As the grounded Suez Canal ship Ever Given is refloated and continues its journey, the dredger crew of the canal recollects the event.
Mohammad Ahmad, the dredger crew member who is serving the Suez Canal for the longest time, termed this as an astonishing event. The experience of freeing the ship was unlike anything he encountered in his 30-year career. He has served 25 years on the vessel Mashour but hasn’t witnessed something like this, ever in his life
The ship which blocked the canal for almost a week was freed around 3 pm on Monday. It was almost as tall as the Sydney Opera House, making it difficult.
“I worked on every part of the Canal during my career. Traffic never stopped for a single day,” said 56-year-old Ahmad.
The Gruelling Work
They got to work to free the ship just after the day it ran aground.
“We went on little sleep. Most ships would be out in two hours. This took days,” he said.
“The work was gruelling but the effort was worth it. This was the most important work I had ever done. We all cried from joy when it was finally refloated”, he added.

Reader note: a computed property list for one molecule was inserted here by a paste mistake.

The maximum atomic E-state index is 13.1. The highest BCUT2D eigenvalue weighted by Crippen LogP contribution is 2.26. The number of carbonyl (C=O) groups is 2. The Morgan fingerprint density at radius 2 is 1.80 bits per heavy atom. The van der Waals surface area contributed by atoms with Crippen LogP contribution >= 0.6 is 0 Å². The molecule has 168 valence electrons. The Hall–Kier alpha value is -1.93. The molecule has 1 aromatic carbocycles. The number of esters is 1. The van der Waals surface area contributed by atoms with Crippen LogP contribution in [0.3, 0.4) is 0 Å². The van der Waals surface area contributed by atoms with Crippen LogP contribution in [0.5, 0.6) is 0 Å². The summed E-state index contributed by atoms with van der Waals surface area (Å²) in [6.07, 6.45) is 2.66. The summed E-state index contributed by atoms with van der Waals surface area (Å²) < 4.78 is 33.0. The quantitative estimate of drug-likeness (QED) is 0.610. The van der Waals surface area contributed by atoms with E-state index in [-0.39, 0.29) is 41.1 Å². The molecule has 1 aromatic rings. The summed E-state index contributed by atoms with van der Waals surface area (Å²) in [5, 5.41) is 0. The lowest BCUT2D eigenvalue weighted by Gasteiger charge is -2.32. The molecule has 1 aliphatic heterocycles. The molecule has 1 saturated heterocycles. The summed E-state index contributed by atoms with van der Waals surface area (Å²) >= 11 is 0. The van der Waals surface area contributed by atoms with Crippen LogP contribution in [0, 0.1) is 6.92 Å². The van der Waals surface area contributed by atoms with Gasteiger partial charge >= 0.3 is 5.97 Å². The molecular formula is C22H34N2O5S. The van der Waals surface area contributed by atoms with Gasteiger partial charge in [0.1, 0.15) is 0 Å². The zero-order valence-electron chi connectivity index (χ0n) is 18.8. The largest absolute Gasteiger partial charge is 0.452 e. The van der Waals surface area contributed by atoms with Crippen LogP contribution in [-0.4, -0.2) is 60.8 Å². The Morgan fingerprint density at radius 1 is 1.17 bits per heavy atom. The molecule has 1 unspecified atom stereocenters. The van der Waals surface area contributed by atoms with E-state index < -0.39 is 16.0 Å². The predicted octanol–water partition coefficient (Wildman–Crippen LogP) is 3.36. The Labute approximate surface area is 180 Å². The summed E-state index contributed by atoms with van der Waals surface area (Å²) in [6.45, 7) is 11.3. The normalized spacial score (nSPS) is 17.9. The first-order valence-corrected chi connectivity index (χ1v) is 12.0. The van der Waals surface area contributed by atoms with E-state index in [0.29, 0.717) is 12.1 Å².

A video showing the celebratory moments of freeing the ship went viral. The dredger and his crew were seen celebrating the heroic moments of refloating the ship.
“This was a national duty. We are proud to have partaken in it with numerous other team members. It was a group effort,” Ahmad said.
An Extremely Cautious Work
Ever Given is a 400-metre long ship carrying 13000 tons of cargo. The ship had a 16-metre draft. A draft is how deep a fully laden ship sinks in water. Dredgers had to dig the soil underneath to free it.
“The ship was buried three metres into the canal bed which meant we had to dig 18 metres under and around it to dislodge it,” he said.
Extreme precautions were taken so that the dredging doesn’t cause any damage to the ship as it could trap it further.
“The ship could have also slid. Our lives were in danger. But we felt OK with being hurt if it meant the problem was over,” Mr Ahmad said.
The team felt immense pressure as oil prices soared and $9.6 billion of ship traffic a day was held up.
Ultimately when the ship was freed, it was revealed that Dredgers had cleared 27000 tons of sand and mud that was under and around the ship.
Canal Denies Responsibility
The Canal authorities however denied all claims that seek to hold the canal responsible for the grounding. They have maintained that they incurred a loss of $12-15 million in revenue each day because of this blockage and weren’t responsible for the incident.
“The Suez Canal is not to blame for the incident,” Admiral Osama Rabie, the canal authority’s chairman, said on Monday.
“We are the injured party.”
Marine Insight does not own the rights of the video.